Anita, that would be the ideal scenario. When our house was built, the standards for insulation were different from what they are for new homes. It's not feasible to build anew. What we could do is blow in more insulation into the area between the ceiling and the attic. Since the house is a ranch, it heats up more than the other houses. I thought an attic fan would be the answer but it's been proved that more insulation really is. That layer will keep the heat from the attic out in summer and won't let the heat from the furnace escape through the roof in winter.

I know of someone who lives in the mountains who grows bananas in winter because he has 10x the insulation and a sunroom that stays warm through winter. It can be done but it requires mucho moolah. And, unfortunately, that puts it beyond our reach, at least for now.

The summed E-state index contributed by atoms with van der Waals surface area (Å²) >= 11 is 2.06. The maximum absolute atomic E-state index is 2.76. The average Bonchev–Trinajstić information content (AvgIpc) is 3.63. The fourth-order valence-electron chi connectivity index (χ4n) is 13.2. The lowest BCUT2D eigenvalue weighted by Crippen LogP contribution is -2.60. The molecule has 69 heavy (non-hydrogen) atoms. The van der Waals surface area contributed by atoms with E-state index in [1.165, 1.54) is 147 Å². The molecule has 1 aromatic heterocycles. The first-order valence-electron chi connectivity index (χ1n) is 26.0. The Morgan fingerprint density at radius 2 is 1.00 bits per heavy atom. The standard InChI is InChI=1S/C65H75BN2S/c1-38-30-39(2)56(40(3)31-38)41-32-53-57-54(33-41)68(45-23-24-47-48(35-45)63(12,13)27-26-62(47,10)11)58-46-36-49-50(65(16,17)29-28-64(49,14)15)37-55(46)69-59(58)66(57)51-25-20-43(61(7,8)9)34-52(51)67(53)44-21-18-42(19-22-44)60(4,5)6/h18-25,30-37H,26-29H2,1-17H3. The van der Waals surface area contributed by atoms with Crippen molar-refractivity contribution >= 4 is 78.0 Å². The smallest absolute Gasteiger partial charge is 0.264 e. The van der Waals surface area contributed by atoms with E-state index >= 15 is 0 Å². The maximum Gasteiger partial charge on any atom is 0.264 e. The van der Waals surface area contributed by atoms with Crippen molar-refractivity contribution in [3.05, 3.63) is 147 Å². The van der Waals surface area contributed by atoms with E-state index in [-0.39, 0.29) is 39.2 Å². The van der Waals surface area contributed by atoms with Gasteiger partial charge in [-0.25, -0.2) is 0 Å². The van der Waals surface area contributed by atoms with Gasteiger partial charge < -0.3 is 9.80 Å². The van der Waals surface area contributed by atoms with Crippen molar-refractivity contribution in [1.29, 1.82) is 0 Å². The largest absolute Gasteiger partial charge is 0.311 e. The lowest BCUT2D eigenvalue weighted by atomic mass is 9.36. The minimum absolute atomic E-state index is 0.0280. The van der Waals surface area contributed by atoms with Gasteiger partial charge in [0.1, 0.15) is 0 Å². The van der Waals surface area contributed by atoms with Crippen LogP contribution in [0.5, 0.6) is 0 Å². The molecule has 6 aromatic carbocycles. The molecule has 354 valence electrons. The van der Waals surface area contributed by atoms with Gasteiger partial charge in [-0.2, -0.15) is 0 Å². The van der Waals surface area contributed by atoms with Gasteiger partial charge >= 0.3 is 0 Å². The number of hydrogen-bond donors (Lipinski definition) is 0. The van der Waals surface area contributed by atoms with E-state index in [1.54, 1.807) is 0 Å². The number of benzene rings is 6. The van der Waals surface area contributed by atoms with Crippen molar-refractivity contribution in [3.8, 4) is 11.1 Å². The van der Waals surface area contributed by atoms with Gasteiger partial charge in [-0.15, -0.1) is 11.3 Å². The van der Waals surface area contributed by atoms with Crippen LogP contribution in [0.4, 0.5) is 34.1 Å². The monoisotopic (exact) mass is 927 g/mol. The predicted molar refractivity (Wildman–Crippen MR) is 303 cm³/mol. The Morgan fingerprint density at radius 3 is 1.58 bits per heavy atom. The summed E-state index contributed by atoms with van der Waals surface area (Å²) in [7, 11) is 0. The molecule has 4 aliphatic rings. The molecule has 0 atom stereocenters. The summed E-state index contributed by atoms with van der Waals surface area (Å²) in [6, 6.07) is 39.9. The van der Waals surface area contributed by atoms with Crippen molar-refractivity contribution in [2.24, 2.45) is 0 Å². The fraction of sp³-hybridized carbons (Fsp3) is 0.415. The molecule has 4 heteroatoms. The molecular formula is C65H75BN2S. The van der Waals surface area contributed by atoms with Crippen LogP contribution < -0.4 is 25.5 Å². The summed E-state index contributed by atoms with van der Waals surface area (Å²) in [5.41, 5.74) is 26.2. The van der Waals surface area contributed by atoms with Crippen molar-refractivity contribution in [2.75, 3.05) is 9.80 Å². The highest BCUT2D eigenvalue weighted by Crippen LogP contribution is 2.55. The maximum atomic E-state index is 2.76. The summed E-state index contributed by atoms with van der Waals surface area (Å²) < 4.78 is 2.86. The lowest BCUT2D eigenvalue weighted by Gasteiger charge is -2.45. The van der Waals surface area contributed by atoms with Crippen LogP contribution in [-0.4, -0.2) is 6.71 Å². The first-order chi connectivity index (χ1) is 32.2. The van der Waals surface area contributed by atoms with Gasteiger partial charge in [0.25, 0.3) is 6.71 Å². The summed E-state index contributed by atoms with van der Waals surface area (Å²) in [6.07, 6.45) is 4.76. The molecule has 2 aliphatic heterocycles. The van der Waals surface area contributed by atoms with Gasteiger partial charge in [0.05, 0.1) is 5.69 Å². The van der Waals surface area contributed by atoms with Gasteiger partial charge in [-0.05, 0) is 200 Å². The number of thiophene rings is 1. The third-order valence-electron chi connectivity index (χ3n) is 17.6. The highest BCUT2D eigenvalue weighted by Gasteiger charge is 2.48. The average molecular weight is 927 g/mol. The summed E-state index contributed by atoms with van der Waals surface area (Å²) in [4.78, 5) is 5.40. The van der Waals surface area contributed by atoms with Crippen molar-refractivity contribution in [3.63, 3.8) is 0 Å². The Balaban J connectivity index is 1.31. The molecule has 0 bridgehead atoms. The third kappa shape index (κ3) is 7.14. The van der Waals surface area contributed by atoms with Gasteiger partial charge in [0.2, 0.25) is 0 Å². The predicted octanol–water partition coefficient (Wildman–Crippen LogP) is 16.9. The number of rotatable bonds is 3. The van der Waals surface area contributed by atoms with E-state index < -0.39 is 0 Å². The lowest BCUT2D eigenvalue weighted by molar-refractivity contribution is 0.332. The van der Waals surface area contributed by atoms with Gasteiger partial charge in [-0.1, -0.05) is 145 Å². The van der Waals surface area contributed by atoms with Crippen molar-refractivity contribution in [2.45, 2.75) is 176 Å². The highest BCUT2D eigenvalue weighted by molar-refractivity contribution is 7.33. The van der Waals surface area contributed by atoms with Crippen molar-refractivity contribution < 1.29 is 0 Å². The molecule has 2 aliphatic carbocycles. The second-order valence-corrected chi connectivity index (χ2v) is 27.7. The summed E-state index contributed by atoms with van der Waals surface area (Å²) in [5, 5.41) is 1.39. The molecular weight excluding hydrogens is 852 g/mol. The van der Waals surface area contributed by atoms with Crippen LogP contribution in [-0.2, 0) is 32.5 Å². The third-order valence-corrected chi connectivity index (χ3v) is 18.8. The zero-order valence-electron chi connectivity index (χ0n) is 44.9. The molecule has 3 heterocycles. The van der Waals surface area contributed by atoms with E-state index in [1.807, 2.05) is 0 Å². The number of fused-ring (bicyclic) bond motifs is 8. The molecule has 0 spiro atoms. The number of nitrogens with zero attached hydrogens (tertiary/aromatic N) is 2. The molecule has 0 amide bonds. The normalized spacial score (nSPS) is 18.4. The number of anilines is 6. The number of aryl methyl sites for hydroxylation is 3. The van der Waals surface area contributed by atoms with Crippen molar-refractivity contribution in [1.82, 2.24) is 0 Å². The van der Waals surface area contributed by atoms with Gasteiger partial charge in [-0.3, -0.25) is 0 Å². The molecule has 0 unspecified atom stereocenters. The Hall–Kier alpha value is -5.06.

Hakh would be great, too! Next week!

Kitt said...

Oh, that looks so pretty and tasty. Green is good!

I've had my furnace on downstairs but not up. I feel sorry about Sunday's forecast. Another miserable farmers market.

Lee said...

I'm sorry it's so cold in Colorado and glad I'm in San Francisco for a few days.

I hope you and D. and Medha all kept warm during the game. I can't wait to hear about Medha's cheer and hope that will be the subject of your blog tomorrow.

I've made that spinach from Ammini's book and we liked it a lot (thank you, I love the book).


Pelicano said...

Hmmm... intriguing dish! Very saag-like, but not! I ain't never tried anything spiced quite this way...I ought to get this book, that I know, but I agree that this would be great on cold days- warm and comforting indeed!